2017-10-31 The F-22s have somehow gone from being “Cold War relics” to cutting edge multi-mission deterrent capabilities.
From the beginning, the F-22 held the promise it has clearly demonstrated now globally, from Syria to the Pacific, namely being able to operate in a redefinition of what an air dominance fighter is all about.
As the then commander of the Air Combat Command, General Carlisle, put it in an interview with us in 2015:
“It is important to look at the impact of the F-22 operations on the total force. We do not wish, nor do the allies wish to send aircraft into a contested area, without the presence of the F-22.
It’s not just that the F-22s are so good, it’s that they make every other plane better. They change the dynamic with respect to what the other airplanes are able to do because of what they can do with regard to speed, range, and flexibility.
It’s their stealth quality. It’s their sensor fusion. It’s their deep penetration capability. It is the situational awareness they provide for the entire fleet which raises the level of the entire combat fleet to make everybody better.”
The shift is to a new way of operating.
What is crucial as well is training for the evolving fight, and not just remaining in the mindset or mental furniture of the past.
It is about what needs to be done NOW and training towards the evolving and future fight.
General Carlisle: “The F-22s are not silver bullets.
The F-22s make the Eagles better, and the A-10s better, and the F-16s better. They make the bombers better.
They provide information. They enable the entire fight.
And its information dominance, its sensor fusion capability, it’s a situational awareness that they can provide to the entire package which raises the level of our capabilities in the entire fight.
This is not about some distant future; it is about the current fight.”
Most recently, the F-22s are deploying again to Europe.
As Maj. Richard Komurek, U.S. Air Forces in Europe – Air Forces Africa noted in an October 20, 2017 USAF story:
RAMSTEIN AIR BASE, Germany — F-22 Raptor aircraft from the 1st Fighter Wing at Joint Base Langley-Eustis, Virginia have deployed to Europe for a Flying Training Deployment (FTD) to conduct air training with other U.S. Europe-based aircraft and NATO Allies.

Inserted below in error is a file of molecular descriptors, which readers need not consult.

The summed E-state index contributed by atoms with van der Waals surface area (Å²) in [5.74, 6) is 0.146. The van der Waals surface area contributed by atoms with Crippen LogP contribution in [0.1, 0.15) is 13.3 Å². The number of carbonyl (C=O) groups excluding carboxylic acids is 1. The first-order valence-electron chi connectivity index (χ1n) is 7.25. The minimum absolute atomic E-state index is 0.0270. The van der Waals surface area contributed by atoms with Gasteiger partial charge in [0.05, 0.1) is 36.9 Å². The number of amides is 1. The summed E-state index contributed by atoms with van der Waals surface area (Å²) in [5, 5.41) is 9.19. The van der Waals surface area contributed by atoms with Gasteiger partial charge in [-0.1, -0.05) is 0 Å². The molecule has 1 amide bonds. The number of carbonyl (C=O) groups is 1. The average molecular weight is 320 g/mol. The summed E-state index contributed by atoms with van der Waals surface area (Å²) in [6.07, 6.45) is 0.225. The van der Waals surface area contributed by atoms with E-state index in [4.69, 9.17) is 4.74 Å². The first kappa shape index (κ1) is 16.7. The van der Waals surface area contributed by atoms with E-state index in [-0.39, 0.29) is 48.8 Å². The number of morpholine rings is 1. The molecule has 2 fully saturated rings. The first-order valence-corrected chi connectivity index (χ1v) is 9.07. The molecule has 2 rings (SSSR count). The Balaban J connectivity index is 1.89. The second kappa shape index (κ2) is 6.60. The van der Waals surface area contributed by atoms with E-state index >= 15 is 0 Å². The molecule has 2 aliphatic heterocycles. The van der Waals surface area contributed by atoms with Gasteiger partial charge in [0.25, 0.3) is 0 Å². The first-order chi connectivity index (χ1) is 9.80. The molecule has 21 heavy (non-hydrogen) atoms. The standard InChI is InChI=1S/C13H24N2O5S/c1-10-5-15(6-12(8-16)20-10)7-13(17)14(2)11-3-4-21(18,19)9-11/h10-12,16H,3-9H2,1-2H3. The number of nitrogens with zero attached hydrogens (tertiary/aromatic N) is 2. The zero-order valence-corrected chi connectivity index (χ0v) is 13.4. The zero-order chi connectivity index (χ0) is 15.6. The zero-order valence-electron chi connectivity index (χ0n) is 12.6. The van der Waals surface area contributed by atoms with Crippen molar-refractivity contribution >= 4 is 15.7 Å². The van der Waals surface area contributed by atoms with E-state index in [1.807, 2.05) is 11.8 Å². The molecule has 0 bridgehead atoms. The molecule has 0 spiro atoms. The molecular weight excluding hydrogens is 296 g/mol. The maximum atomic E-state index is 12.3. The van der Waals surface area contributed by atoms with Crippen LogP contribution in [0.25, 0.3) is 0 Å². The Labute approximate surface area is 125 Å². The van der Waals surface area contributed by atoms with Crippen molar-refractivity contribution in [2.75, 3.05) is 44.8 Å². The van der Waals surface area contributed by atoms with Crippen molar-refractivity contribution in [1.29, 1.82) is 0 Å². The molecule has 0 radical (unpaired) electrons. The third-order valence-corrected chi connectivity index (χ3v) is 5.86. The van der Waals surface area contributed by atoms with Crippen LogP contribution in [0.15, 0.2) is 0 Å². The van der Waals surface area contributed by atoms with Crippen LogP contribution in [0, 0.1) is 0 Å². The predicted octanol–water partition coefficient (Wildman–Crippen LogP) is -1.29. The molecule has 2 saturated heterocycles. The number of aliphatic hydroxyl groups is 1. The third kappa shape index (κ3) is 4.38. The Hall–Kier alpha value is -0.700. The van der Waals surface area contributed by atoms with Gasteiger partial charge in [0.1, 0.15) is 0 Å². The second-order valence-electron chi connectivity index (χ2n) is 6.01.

Six aircraft and approximately 150 Airmen, who are returning to the United States from the U.S. Central Command Area of Responsibility, arrived to RAF Lakenheath, U.K. on Oct. 8.
While in the European theater, the Airmen and aircraft will participate in the Royal Air Force (RAF) exercise Eastern Zephyr to conduct realistic training in a joint environment and bolster capabilities with NATO allies.
In addition to participation in the RAF exercise, Airmen and F-22 aircraft have forward deployed from the U.K. to Germany and Poland to demonstrate their ability to quickly respond and reassure allies and partners that the United States Air Force is here, in Europe, forward and ready.
“The deployment of fifth-generation combat aircraft to the European AOR is a concrete example of how the U.S. is engaged, postured and ready with a credible force to assure, deter and defend in an increasingly complex security environment,” said Gen. Tod D. Wolters, U.S. Air Forces in Europe-Air Forces Africa commander. “There is simply no substitute for our forward presence here in Europe.”
The F-22 FTD is funded by the European Deterrence Initiative (EDI), which enhances the U.S. deterrence posture in Europe by improving the readiness and responsiveness of U.S. forces.
EDI will provide approximately $1 billion in funding to the U.S. Air Force for Increased Intelligence, Surveillance and Reconnaissance processing; continued support of missions such as NATO Air Policing and Theater Security Packages; enhanced prepositioning of contingency air operations equipment; improvements to airfield infrastructure and prepositioning of air operations equipment and enablers in NATO ally countries.
The deployment of the fifth generation F-22 fighter marks the third time Raptors have deployed to Europe.
The first deployment was to Spangdahlem Air Base, Germany, together with visits to Estonia and Poland in August 2015.
The second was to RAF Lakenheath, U.K., along with forward locations in Lithuania and Romania in April 2016.
The F-22 Raptor is the world’s premiere operational fifth-generation fighter. Fifth-generation capability combines the attributes of maneuverability, advanced and fused avionics, multi-role capability and stealth technology.
Last month, when Air Force Chief of Staff Gen. David L. Goldfein hosted President Donald Trump at the Joint Base Andrews Air and Space Expo, Goldfein said air superiority is and will continue to be paramount to the success of the U.S. military and that when it comes to air superiority, the fifth generation raises the game of the fourth generation.
“The most important thing the Air Force provides the joint force is air superiority,” said Goldfein. “These developments allow the Air Force to overcome advanced enemy defenses that inhibit fourth generation aircraft.”
Editor’s Note: The first slideshow highlights the arrival of the F-22s to RAF Lakenheath; the second their deployment to Poland and the third their arrival in Germany. The photos are credited to the USAF.